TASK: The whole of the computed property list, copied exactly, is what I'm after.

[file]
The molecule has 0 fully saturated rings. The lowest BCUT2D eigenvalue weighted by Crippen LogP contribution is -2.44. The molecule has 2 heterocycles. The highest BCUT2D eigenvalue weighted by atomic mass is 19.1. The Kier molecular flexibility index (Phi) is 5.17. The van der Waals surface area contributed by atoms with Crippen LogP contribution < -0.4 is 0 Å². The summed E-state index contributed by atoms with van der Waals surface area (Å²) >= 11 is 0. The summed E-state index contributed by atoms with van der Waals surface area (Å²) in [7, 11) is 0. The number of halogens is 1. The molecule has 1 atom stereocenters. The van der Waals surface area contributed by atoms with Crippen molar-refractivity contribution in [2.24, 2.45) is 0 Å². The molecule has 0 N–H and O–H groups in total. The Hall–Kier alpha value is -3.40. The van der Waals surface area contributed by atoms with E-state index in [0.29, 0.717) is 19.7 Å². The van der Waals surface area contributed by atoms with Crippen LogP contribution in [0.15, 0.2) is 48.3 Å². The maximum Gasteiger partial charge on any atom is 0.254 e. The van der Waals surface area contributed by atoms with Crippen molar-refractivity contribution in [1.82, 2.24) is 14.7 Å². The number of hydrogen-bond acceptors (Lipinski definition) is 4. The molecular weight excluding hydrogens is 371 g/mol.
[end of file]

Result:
The molecule has 0 fully saturated rings. The lowest BCUT2D eigenvalue weighted by Crippen LogP contribution is -2.44. The molecule has 2 heterocycles. The highest BCUT2D eigenvalue weighted by atomic mass is 19.1. The Kier molecular flexibility index (Phi) is 5.17. The van der Waals surface area contributed by atoms with Crippen LogP contribution < -0.4 is 0 Å². The summed E-state index contributed by atoms with van der Waals surface area (Å²) >= 11 is 0. The summed E-state index contributed by atoms with van der Waals surface area (Å²) in [7, 11) is 0. The number of halogens is 1. The molecule has 1 atom stereocenters. The van der Waals surface area contributed by atoms with Crippen molar-refractivity contribution in [2.24, 2.45) is 0 Å². The molecule has 0 N–H and O–H groups in total. The Hall–Kier alpha value is -3.40. The van der Waals surface area contributed by atoms with E-state index in [0.29, 0.717) is 19.7 Å². The van der Waals surface area contributed by atoms with Crippen LogP contribution in [0.15, 0.2) is 48.3 Å². The maximum Gasteiger partial charge on any atom is 0.254 e. The van der Waals surface area contributed by atoms with Crippen molar-refractivity contribution in [1.82, 2.24) is 14.7 Å². The number of hydrogen-bond acceptors (Lipinski definition) is 4. The molecular weight excluding hydrogens is 371 g/mol.